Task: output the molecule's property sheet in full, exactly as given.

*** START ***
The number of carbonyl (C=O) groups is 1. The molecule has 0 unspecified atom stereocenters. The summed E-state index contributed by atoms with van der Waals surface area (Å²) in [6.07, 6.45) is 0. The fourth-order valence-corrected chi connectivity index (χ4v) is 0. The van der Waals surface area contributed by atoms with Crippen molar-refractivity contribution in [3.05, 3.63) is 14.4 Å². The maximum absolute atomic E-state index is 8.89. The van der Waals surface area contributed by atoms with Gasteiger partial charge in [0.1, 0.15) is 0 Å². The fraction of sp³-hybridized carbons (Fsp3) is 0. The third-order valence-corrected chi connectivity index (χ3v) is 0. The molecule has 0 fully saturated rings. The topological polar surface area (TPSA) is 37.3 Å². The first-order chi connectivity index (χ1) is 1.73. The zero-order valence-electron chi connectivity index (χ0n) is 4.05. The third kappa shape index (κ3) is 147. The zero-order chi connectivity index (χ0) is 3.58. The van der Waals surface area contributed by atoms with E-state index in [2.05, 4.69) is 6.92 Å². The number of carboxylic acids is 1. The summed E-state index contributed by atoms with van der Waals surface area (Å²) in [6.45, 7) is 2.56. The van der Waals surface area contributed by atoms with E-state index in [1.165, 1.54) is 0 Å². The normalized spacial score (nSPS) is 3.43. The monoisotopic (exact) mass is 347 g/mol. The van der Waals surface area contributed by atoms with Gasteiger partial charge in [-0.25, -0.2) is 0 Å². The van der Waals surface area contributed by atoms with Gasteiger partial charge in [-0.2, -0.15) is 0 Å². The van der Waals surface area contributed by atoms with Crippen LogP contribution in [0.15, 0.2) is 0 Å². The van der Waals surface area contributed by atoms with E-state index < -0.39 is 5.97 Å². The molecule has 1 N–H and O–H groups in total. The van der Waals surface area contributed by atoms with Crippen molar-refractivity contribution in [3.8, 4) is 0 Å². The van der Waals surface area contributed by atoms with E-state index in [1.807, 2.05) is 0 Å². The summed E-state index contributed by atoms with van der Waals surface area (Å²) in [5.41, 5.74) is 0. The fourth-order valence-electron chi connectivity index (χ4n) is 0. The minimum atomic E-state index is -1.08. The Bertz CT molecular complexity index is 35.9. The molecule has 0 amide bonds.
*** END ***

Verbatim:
The number of carbonyl (C=O) groups is 1. The molecule has 0 unspecified atom stereocenters. The summed E-state index contributed by atoms with van der Waals surface area (Å²) in [6.07, 6.45) is 0. The fourth-order valence-corrected chi connectivity index (χ4v) is 0. The van der Waals surface area contributed by atoms with Crippen molar-refractivity contribution in [3.05, 3.63) is 14.4 Å². The maximum absolute atomic E-state index is 8.89. The van der Waals surface area contributed by atoms with Gasteiger partial charge in [0.1, 0.15) is 0 Å². The fraction of sp³-hybridized carbons (Fsp3) is 0. The third-order valence-corrected chi connectivity index (χ3v) is 0. The molecule has 0 fully saturated rings. The topological polar surface area (TPSA) is 37.3 Å². The first-order chi connectivity index (χ1) is 1.73. The zero-order valence-electron chi connectivity index (χ0n) is 4.05. The third kappa shape index (κ3) is 147. The zero-order chi connectivity index (χ0) is 3.58. The van der Waals surface area contributed by atoms with E-state index in [2.05, 4.69) is 6.92 Å². The number of carboxylic acids is 1. The summed E-state index contributed by atoms with van der Waals surface area (Å²) in [6.45, 7) is 2.56. The van der Waals surface area contributed by atoms with E-state index in [1.165, 1.54) is 0 Å². The normalized spacial score (nSPS) is 3.43. The monoisotopic (exact) mass is 347 g/mol. The van der Waals surface area contributed by atoms with Gasteiger partial charge in [-0.25, -0.2) is 0 Å². The van der Waals surface area contributed by atoms with Gasteiger partial charge in [-0.2, -0.15) is 0 Å². The van der Waals surface area contributed by atoms with Crippen LogP contribution in [0.15, 0.2) is 0 Å². The van der Waals surface area contributed by atoms with E-state index < -0.39 is 5.97 Å². The molecule has 1 N–H and O–H groups in total. The van der Waals surface area contributed by atoms with Crippen molar-refractivity contribution in [3.8, 4) is 0 Å². The van der Waals surface area contributed by atoms with E-state index in [1.807, 2.05) is 0 Å². The summed E-state index contributed by atoms with van der Waals surface area (Å²) in [5.41, 5.74) is 0. The fourth-order valence-electron chi connectivity index (χ4n) is 0. The minimum atomic E-state index is -1.08. The Bertz CT molecular complexity index is 35.9. The molecule has 0 amide bonds.